I heard the gunshots because a catfight woke me up.
Just outside my open window, two neighborhood felines were having a falling out. My pseudo-apocalyptic dream, a reoccurring one, revolving around a modern-day photojournalist in Cambodia, was over, again, this time before the action became too intense.
The first shot sounded like a rifle round. Growing up in rural Wyoming and Indiana, I shot all kinds of weapons and I know the their distinctive sounds. So when the first shot cracked sharply, I waited as the report echoed between the stuccoed walls of my Los Angeles neighborhood.
The second and third shots came in rapid succession-this time they were the distinctive “pop, pop” of a small-caliber handgun.
The night fell quiet for a moment, and curiously, my only thought was whether or not I could fall back asleep. Strangely enough, I felt numb as I lay there. Whether it was the time of night, or because I knew I wasn’t the intended target, I don’t know. Living with millions of people in this city, I have learned to take the exceptional for granted. Bombarded by information, harsh news, and exaggerated drama, I know I have been beaten down to a somewhat primitive level of existence. I know it, I recognize it, and in some ways I relish it. It is within this primitive realm, where the truth is exposed, that my camera and my mind reveal the truth, or so I tell myself. Work, eat, sleep. Anything outside of that just blends into the night.
As I lay there, the sound of a racing engine began to build as a vehicle in rapid transit made its way up my street. The car was foreign, as evidenced by the high-pitched, laboring engine. If I had to guess, I would say it was a lowered Honda vehicle of some sort. You know the ones, just a simple Accord or Civic in which some young kid has plugged all his money and time. Painted lime green, or purple, lowered to just above scraping on the asphalt and covered with stickers bearing catchy slogans like, “Powered by Honda” (even though we all know it is only a four-cylinder), or “turbo custom exhaust,” which would surely turn this tame commuter vehicle into something that would make any NASCAR fan proud. Extra gauges, custom wheels and brightly colored disc brakes are also common on this type of car.
If questioned, my testimony would have to be, “Yes officer, that is what I heard and did not actually see.”
In my mind, I searched for someone stereotypical to blame for this violent intrusion into my night. “Those Hispanic or African-American gang members and all their guns,” would have been easy to say and think. But not only did I consider this racist, it also may or may not accurately describe people who would drive “turbo Hondas,” or use handguns on a city street for that matter.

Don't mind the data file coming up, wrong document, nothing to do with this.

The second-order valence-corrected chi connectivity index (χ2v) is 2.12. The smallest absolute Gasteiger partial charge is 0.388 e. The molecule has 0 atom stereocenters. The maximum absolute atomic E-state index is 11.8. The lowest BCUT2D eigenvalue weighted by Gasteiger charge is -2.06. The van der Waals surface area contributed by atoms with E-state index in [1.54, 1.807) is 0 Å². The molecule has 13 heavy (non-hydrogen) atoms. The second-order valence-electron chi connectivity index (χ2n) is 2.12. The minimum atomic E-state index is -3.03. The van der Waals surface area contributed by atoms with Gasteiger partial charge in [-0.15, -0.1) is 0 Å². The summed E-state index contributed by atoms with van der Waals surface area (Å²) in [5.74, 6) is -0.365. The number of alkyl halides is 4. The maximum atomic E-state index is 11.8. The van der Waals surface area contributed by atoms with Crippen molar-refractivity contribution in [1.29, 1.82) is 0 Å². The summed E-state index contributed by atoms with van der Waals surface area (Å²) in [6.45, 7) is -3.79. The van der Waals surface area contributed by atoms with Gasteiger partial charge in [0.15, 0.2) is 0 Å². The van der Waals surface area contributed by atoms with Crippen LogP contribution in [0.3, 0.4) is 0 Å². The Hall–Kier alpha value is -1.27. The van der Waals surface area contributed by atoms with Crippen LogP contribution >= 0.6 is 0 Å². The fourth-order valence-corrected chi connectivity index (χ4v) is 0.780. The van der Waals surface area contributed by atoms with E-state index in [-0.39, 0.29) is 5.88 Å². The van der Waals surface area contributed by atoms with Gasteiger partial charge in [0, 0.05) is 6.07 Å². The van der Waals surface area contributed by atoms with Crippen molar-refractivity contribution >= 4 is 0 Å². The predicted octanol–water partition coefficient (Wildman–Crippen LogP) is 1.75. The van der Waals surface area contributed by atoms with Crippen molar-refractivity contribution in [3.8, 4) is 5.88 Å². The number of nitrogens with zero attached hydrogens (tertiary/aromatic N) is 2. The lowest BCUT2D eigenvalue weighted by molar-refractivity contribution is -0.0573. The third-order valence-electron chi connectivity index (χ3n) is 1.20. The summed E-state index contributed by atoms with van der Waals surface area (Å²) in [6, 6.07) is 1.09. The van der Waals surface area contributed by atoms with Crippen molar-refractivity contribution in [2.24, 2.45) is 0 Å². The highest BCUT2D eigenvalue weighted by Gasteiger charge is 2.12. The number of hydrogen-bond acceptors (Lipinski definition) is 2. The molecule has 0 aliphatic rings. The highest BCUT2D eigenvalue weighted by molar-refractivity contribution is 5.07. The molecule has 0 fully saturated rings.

In fact, I think I have seen more white than minority kids driving these. That fascinating subset-upper-middle-class, white, suburban youth who emulate lower-middle-class, black urban youths-love these “savage Hondas.”
I thought maybe they just love stickers. And for that matter, what if I was wrong and it was not a lowered Honda after all, but a lowered minipickup? The minipickup opened up a new set of options. It could have been a woman’s softball team angry with a rival for going 3 for 4 with an RBI double.
My neighborhood is a model of United Nation’s acceptance, a total blend of race and religion. It could have been anyone.
Anyway, whomever it was raced past and was clearly getting away.
The clock beside the bed blinked 3:33 a.m.
Several minutes passed, and another vehicle came racing down my street from the opposite direction. Lower in pitch, the engine noise carried a residue of horsepower and cubic inches. The only group that came to mind was the Los Angeles Police Department.
Along with the throaty roar of this car came the steady chop of rotor wash from a mighty police helicopter.
What astounded me was the speed in which the bird had made the scene, almost as if it had been hovering somewhere nearby, waiting for such a crime to take place. Having spent a fair amount of assignment time with the boys in blue I wondered if the crew above was anyone familiar?
Low, fast and loud, it made its presence known. The thick darkness of night was cut with the white-hot light from the chopper’s spotlight as it methodically searched below for anything or anyone out of place.
My room was, from moment to moment, illuminated by brief, invasive flashes of light…dark…light…dark…light. With each flash, came a roar and vibration as the Police Loach, a bird used as a recon ship in Vietnam, hovered alarmingly close overhead. I listened to the clock tick and began equating the noise with more lost sleep and how that would affect my coming workday, if I could find any work.
After a frantic search, the results of which I would never know, the chopper fled, silence gradually overcame the noise and the neighborhood waited for the red rim of dawn.
I was tired, agitated but still somewhat lethargic. I wondered. As this city of 10 million people shapes my daily, and nightly, routine, what am I missing because I’ve learned to be immune?
I heard the gunshots because a catfight woke me up.